Tuesday, September 28, 2010

Is There Anything Liberals Won't Start Boycotts Over?

It seems like every time I visit a liberal website, someone's calling for a boycott of some business, state, or organization due to a slight against some facet of liberalism.  Over at Feministing, they wrote last week about a boycott of Old Navy by "breastfeeding activists" (aka "lactavists") who are angry because they sell baby clothing with "Formula Powered" printed on it.

No, I'm not joking.

Ever since the boycotts and sanctions helped to end apartheid in South Africa, liberals have gotten the idea that boycotting is an effective tactic against anything that offends them, no matter how trivial.  And it will continue to be an effective tactic until people are willing to stand up to the political correctness at the core of liberalism.


  1. They've boycotted so much, it's a wonder if businesses don't write them off and figure they aren't getting their business anyway.

    Surely it must be easier to make everyone else go from spending x to 2x than to make a liberal pay 0.5x rather than 0.

  2. Well, liberals never were for boycotting Communist regimes. Instead, they favored people to people programs, cultural exchanges, endless negotiations, shipping tons of wheat, etc. Nor did they organize very many boycotts against African "majority rule" regimes which engaged in wholesale slaughter of blacks, or retail slaughter of Whites--see the farm attacks, etc., in the new rainbow national of South Africa.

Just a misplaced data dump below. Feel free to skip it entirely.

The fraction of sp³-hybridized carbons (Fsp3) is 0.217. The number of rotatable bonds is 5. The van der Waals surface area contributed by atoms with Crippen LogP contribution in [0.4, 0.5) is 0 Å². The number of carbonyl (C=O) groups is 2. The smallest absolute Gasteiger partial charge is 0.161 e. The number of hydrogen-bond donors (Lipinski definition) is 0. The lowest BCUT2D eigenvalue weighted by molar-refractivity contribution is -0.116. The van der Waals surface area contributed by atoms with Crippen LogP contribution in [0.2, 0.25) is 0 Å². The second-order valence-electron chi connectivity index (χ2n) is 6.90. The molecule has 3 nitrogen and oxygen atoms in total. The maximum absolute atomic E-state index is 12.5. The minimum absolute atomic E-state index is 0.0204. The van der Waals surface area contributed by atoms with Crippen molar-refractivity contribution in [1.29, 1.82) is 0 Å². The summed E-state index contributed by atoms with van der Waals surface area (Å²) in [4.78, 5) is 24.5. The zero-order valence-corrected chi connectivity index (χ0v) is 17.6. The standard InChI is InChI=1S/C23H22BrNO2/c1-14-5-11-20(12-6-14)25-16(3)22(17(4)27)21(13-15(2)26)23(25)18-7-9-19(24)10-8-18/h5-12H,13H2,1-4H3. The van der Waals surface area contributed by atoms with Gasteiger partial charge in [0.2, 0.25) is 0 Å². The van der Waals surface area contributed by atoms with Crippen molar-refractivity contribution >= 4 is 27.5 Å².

3. They don't boycott anti-White discrimination in America either.

  4. This doesn't make sense. By your title, you claim to be a Libertarian, yet you have a problem with people making an economic decision.

    You're a fence sitter. Make up your mind. You can't have it both ways. Either be a Libertarian and respect the right to boycott (even if you yourself don't want to participate in it), or forsake your beliefs and go down the Statist route.

  5. Zhuge
    Where does the author here state that people should not be allowed to boycott? Where does he not respect the "right" to boycott? (That is not exactly a "right" any way, as the constitutional definition goes)
    It seems he disagrees with the correctness of it, but he makes no attempt to quash there ability to boycott.
    Also, this is hardly an "economic" descision. This is a classic example of liberal/feminist people trying to coerce a company or other individuals into doing what the liberals want.
    Tantrums usually ensue if the aforementioned tactics of coercion do not work.
    Anwser me this - If a person feeds their baby formula, and wants to pay an exorbitant amount for a shirt to advertise that fact, why should they not be able to? Why should this woman, and others like her be able to force a company not to sell this shirt, and in turn be able to effect the choice of the idividual with the formula eating baby?
    You want to talk Statist? I can tell your a big fan of free speech.